Friday, May 27, 2011

Guitars, Jesus and the Life of Faith

A friend of mine has a running joke with me that he is going to turn me in to guitar protective services for abusing my guitars.  Yes it’s true that all of my acoustic guitars bear the same scars on the top from years of gigs and worship services.  I haven’t been abusive to my instruments intentionally (as I am not playing punk rock at this stage in my life) but I have not left my instruments locked in a closet either—I have used them to make music, to write songs, and to create music with others.

I watched a documentary on a Luthier (guitar maker) by the name of Danny Ferrington who has made guitars for some of the best-known artists in rock and country.  At one point in the documentary he showed a picture of a guitar he had made for Johnny Cash.  As with most of his guitars it was exquisite in its design and inlay work but the back of the guitar was chewed up and splintered from the constant friction generated by Cash’s belt buckle.   Ferrington was asked if he was disappointed in how this masterpiece of a guitar had been treated by Cash.  But Ferrington was just happy as a guitar-maker that Johnny Cash had connected with that instrument in such a way that he played it that he played it all the time.  In the end Ferrington made the point that no matter how beautifully designed a guitar is by its creator its main purpose is making music—a guitar is meant to be played!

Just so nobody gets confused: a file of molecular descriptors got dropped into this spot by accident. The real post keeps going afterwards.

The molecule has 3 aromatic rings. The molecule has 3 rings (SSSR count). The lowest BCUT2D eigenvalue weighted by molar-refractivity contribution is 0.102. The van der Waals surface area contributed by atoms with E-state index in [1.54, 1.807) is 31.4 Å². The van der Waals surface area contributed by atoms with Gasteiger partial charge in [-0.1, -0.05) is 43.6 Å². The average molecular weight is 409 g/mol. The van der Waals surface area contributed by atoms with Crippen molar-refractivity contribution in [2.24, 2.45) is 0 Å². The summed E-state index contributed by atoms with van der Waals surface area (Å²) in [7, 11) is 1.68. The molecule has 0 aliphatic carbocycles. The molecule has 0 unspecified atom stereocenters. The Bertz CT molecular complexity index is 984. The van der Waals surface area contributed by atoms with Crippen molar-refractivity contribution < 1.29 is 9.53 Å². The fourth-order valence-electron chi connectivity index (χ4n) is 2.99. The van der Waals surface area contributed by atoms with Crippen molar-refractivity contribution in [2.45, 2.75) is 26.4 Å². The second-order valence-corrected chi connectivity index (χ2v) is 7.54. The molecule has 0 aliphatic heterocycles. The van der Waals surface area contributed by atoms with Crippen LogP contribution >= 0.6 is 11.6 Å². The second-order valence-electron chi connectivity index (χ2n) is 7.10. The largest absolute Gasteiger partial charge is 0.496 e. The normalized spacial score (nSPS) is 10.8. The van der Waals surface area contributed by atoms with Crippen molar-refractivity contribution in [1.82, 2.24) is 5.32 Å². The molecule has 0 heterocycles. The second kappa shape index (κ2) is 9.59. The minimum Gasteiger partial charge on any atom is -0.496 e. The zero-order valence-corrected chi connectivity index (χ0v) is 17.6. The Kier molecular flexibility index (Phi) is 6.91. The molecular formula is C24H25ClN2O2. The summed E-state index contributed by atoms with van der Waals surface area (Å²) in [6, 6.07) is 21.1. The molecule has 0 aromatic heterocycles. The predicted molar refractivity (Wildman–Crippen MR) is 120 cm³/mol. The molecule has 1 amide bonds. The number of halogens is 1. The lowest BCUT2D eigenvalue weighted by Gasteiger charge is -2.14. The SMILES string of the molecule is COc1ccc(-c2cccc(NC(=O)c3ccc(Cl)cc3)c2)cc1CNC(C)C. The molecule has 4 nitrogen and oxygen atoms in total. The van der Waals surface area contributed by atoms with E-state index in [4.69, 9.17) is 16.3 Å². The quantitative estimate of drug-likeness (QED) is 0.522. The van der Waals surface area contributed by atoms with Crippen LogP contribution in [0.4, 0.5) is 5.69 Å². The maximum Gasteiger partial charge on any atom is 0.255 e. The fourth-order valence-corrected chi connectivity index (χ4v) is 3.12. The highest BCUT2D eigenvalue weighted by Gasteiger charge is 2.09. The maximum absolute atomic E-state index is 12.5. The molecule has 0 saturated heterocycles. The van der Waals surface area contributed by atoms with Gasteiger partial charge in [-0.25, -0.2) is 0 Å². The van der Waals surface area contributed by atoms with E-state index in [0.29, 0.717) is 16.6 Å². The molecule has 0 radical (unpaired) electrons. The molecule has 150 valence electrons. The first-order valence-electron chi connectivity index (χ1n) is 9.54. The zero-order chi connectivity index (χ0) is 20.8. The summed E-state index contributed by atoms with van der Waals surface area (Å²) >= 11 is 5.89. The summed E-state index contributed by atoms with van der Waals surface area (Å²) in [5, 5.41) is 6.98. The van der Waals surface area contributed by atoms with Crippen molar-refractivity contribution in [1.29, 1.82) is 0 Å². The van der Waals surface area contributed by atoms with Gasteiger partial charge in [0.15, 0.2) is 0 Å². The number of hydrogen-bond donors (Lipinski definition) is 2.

Jesus once compared the life of faith to salt and light.  Both salt and light do no good if they are hidden either as a lamp under a bed or salt in a shaker.  The truth is that the Pharisees had an exquisite system of complex belief  but rather than bringing out the God colors and flavors in the world around them they were just keeping their faith hidden in their own little club like a beautiful instrument that is never taken out of its case. 

We are invited by Jesus to join the music of new creation not to simply construct a complex system of beliefs and doctrines that we can take pride in.  The reality is that a faith that works to engage life will not make it unscathed anymore than a guitar that is regularly played will retain its original external beauty and yet the true beauty of faith is not in perfectly constructed doctrines but in the song in which it participates.


brian jeansonne said...

Great thought, friend! I loved this. It reminds me of something I read by N.T. Wright. He compared our lives to a grand piano. As we are called to reflect the beauty & glory of God we live our lives out loud. The more we play the piano (engage life) the more beautiful the music becomes and the more we look like Jesus. When we decide not to play, we will in turn, look less and less like Jesus.

So, here's to more guitar and piano players.

Good stuff!

Carlos said...

Wonderfuly brought out and so true.